To Daniel Wister1
ALS: James W. Wister, Philadelphia (1955)
London, Sept. 27. 1766.
I received your Favour of June the 7th. with the German Paper enclos’d.2 I am exceedingly oblig’d to my Friends for the constant Care they take of my Good Name in my Absence in defending it from the Slanders of my Enemies. Among the rest, I beg you would accept my thankful Acknowledgements for the generous Part you have always taken in that kind Work, and that you will be assured I shall never forget your Kindness.
I travell’d a good deal, for my Health, in Germany this Summer, which I found a very fine Country, and seemingly not so much hurt by the late War as one might have expected, since it appears every where fully cultivated, notwithstanding the great Loss it sustained in People. It should seem their Numbers are inexhaustible; since the Empress of Russia is now inviting into her Country such Germans as are willing to leave their own, and obtain’d no less than Forty Thousand of them last Year, who are to settle on the Volga, near the Caspian Sea. She bears all the Charges of their Journey.3
I cannot comprehend what Mr. Allen could mean by charging me with opposing the Repeal of the Stamp Act.4 The contrary is well known here to everyone that knows me; and in Truth, besides opposing the Act before it was made, I never in my Life labour’d any Point more heartily than I did that of obtaining the Repeal.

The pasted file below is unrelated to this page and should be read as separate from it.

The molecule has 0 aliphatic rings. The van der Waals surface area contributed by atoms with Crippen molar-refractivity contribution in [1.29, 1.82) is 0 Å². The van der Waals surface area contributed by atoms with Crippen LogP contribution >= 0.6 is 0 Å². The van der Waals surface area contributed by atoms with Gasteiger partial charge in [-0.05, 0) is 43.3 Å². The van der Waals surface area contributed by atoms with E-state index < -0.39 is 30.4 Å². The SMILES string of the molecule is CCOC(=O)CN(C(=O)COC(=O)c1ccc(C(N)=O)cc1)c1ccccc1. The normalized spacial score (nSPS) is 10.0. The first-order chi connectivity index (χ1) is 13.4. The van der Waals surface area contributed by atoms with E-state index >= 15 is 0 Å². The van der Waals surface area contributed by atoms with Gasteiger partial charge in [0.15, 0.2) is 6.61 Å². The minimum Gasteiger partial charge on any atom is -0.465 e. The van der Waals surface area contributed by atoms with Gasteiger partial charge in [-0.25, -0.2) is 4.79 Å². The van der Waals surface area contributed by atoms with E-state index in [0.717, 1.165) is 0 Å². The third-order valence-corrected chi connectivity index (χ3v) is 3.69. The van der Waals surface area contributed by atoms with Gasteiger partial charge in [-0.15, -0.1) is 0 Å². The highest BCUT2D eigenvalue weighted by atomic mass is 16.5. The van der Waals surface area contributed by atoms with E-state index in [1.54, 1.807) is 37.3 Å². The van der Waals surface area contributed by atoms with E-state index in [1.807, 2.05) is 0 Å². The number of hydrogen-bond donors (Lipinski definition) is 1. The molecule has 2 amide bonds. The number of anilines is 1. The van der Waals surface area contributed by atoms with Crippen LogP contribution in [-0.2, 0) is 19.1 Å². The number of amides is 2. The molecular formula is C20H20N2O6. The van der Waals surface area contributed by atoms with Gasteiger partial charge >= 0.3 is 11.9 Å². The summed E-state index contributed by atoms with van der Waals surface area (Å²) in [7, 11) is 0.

I thank you for your good Wishes, which I pray may be fulfill’d sevenfold on you and yours, being, with real Regard and Esteem Dear Friend, Yours affectionately
Addressed: To / Mr Daniel Wister / Merchant / Philadelphia
1. On Daniel Wister, a young German merchant, see above, XII, 277 n.
2. Wister’s letter not found. The enclosed German paper was almost certainly an issue of Henrich Miller’s Der Wochentliche Philadelphische Staatsbote. Galloway told BF, June 7, 1766, that he had inserted in the papers extracts of letters from London praising BF “and from thence had them translated into Millers for the Satisfaction of the Dutch.” Above, pp. 295–6.
3. London Chron. and other English papers of this year contained several reports on the efforts of Catherine the Great to attract German settlers to the Volga region.
4. On Chief Justice Allen’s charges against BF in the Assembly see above, p. 295 and note.